Friday June 2, 2006

Bro. John Lucier Dies at 88

Bro. John Lucier, S.M., a former UD chemistry chair, dies at 88; The funeral Mass will take place at UD's Immaculate Conception Chapel on June 3.

A funeral Mass will be held at 10 a.m. on Saturday, June 3, at the University of Dayton’s Chapel of the Immaculate Conception for Brother John Lucier, S.M., former chair and distinguished service professor of UD’s chemistry department. For nearly 60 years, Lucier was a daily presence on campus, earning a reputation as one of UD’s most respected and popular professors. He died May 26 at the age of 88.

A viewing will take place from 9 to 10 a.m. in the chapel. The Mass will be followed by internment at Queen of Heaven Cemetery at Mount St. John, 4435 E. Patterson Road.

His colleagues remember him not only as a great scholar but also a visionary for combining the sciences with the arts.

"Bro. John Lucier was a scholar, a scientist, a dedicated teacher and a man of faith,” said the Rev. James L. Heft, S.M., University professor of faith and culture and chancellor. “In the 1960s and 1970s, when the University of Dayton began to become a nationally recognized Catholic university, John was in the forefront of many of the campus debates, including those on general education and academic freedom.

“As a member and later chair of the chemistry department, he insisted on a language requirement for all chemistry majors, a requirement that still stands. He loved the German language, and took great care in writing for the Province newsletter clear and thoughtful reflections on recently deceased fellow brothers. I was privileged to live with him for 11 years at Alumni Hall on campus. ”

Born in Detroit in 1917, Lucier credits the Great Depression with motivating him to join The Society of Mary (Marianists), a Roman Catholic religious order of brothers and priests. He came to Dayton at the age of 13 to attend Mount St. John Preparatory School and professed first vows as a Marianist in 1934 and perpetual vows in 1939. He graduated from UD in 1937 with a bachelor’s degree in chemistry.

After teaching high school chemistry in Cincinnati, Dayton, Cleveland and Minneola, NY, Lucier returned to serve at his alma mater. He taught for two years before attending Western Reserve University (now Case Western Reserve) in Cleveland, where he received a doctorate in chemistry.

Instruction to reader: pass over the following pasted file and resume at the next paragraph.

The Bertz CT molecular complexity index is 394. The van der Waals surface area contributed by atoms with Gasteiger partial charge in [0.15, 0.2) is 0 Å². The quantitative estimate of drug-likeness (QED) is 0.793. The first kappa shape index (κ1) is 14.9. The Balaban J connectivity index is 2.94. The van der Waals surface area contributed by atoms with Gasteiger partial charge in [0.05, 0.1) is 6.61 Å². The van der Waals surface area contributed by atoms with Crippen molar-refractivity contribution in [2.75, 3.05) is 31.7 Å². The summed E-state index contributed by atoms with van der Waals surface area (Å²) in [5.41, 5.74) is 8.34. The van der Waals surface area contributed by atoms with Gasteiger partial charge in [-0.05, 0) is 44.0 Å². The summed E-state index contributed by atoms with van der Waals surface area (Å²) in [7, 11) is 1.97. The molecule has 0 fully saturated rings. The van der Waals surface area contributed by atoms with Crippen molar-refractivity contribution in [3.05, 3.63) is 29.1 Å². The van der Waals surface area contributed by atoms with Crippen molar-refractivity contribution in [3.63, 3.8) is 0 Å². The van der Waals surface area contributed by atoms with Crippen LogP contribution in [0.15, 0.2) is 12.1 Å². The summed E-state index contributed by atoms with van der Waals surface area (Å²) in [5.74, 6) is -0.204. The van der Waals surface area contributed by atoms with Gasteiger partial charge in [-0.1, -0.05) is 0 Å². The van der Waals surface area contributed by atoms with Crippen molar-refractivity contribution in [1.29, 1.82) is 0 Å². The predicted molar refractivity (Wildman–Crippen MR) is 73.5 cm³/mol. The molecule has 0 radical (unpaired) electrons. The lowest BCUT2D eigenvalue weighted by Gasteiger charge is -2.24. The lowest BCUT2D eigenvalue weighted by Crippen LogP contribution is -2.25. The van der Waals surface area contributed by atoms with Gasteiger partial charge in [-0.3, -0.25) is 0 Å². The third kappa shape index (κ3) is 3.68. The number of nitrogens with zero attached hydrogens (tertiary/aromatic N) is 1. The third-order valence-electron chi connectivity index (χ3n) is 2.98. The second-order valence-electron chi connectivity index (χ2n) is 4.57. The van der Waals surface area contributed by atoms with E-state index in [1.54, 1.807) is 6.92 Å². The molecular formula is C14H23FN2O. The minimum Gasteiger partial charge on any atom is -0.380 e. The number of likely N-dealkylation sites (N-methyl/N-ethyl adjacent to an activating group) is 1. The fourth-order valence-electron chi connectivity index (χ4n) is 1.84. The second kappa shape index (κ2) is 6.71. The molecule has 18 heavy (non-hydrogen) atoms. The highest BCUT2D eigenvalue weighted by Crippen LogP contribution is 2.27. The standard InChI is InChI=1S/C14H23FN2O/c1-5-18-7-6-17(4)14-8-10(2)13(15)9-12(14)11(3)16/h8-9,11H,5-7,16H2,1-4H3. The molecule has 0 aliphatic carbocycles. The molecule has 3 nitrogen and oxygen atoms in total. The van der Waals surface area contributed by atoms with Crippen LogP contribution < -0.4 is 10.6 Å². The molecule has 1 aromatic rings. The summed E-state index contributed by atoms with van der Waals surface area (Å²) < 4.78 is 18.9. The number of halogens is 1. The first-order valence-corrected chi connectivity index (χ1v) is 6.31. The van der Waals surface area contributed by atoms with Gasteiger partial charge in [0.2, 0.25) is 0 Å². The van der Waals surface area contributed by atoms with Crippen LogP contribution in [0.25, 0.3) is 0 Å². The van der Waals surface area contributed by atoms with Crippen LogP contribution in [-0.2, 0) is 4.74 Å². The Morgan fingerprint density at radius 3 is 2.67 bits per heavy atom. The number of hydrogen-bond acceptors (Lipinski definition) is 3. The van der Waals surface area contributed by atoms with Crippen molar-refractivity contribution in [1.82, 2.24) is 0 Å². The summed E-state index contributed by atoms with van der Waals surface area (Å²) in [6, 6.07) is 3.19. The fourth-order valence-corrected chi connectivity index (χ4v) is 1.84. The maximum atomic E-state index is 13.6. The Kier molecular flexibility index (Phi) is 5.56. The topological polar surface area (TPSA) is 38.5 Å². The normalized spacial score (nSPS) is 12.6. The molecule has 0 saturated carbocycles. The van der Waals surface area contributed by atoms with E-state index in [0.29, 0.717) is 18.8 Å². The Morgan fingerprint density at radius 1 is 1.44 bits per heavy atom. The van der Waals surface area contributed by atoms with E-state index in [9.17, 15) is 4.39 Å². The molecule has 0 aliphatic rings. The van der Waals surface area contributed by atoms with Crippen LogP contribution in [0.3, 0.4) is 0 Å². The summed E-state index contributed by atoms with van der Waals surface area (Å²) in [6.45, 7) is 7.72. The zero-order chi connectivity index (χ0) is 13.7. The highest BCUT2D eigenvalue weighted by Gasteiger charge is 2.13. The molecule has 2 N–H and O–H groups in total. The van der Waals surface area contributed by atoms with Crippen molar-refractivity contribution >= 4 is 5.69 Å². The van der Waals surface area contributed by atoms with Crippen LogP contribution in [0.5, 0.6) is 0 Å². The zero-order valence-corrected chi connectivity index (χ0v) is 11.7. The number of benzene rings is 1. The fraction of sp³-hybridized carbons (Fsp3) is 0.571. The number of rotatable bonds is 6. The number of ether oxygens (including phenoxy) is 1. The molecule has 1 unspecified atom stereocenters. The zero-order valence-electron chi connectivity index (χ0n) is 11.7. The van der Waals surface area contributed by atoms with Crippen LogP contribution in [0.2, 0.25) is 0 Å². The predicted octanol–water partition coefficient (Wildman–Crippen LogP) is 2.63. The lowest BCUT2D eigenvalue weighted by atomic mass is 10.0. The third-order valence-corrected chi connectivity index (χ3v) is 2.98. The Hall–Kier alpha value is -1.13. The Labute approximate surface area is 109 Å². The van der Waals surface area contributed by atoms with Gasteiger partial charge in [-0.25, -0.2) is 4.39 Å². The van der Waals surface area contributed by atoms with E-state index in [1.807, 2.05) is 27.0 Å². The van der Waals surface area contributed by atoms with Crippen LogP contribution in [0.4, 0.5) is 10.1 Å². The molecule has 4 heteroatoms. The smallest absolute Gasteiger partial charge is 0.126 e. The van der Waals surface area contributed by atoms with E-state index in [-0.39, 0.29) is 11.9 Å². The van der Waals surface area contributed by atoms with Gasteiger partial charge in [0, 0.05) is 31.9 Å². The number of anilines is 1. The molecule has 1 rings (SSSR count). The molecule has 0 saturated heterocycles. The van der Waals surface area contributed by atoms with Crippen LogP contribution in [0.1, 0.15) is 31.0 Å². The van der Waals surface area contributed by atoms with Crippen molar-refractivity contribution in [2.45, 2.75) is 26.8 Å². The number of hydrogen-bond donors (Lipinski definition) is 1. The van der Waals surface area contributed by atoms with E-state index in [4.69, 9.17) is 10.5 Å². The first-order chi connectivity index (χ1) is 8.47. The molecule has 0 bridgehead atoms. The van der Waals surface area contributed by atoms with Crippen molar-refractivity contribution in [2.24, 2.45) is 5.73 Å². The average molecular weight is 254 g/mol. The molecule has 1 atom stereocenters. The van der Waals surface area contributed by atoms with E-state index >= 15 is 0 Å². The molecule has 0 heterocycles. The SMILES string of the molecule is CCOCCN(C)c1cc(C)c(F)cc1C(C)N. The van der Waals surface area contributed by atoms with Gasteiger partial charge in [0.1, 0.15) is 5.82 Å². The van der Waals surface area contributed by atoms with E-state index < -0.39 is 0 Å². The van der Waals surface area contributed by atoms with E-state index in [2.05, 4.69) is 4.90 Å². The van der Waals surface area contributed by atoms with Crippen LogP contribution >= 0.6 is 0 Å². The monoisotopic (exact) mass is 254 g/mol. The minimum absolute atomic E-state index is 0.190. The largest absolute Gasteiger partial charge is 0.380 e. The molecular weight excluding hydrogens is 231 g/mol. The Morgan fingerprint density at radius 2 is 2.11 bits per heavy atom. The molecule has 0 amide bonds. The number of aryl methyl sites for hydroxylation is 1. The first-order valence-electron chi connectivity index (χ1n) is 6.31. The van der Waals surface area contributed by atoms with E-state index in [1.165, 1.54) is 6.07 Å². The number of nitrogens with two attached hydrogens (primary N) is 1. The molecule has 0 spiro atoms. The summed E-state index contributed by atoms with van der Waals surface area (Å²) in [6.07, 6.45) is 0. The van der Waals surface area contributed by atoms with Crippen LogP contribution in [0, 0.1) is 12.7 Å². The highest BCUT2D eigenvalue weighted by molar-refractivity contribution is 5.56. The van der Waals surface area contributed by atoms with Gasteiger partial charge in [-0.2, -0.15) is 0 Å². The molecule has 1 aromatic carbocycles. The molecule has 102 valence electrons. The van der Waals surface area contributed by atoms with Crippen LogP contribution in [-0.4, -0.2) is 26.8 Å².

He returned to UD in 1951, and for the next 45 years devoted himself to science as a professor of chemistry. He served as chair of the chemistry department from 1964 to 1980. During his tenure, Lucier worked on a nuclear testing project with Wright-Patterson Air Force Base called Operation Upshot-Knothole, in which he devised temperature-measuring devices to gauge the effects of the atomic bomb. As a result, he was invited to witness A-bomb testing in the Nevada desert.

Lucier also conducted scientific research in the field of infrared spectroscopy, a powerful tool used in organic chemistry to study organic compounds. He published research and presented papers at several national and international scientific meetings. He was a member of the American Chemical Society’s governing council and patent law committee. He also was active in other professional science organizations, including the American Association for the Advancement of Science, the Society of Applied Spectroscopy, the Coblentz Society, the Chemical Society of London and the American Association of University Professors. Lucier published articles in a number of professional science journals.

At the age of 86, he was still giving tours and relating the history of the UD campus to students. A special point of interest on the campus tour was the Brother John J. Lucier Instrumentation Center, a UD science laboratory named in his honor.

During his many years in the classroom and more than 70 years as a Marianist, Lucier felt relationships were key. As a teacher, he promoted interaction in the classroom and challenged students to come to class prepared so they could ask questions. In 1984, he wrote, “Through education, we reach great numbers of souls, and we do so in some depth. All the preparation, the years of study and the daily hard work are worth every minute of it.”

For more information, contact Linda Robertson at 937-229-3257.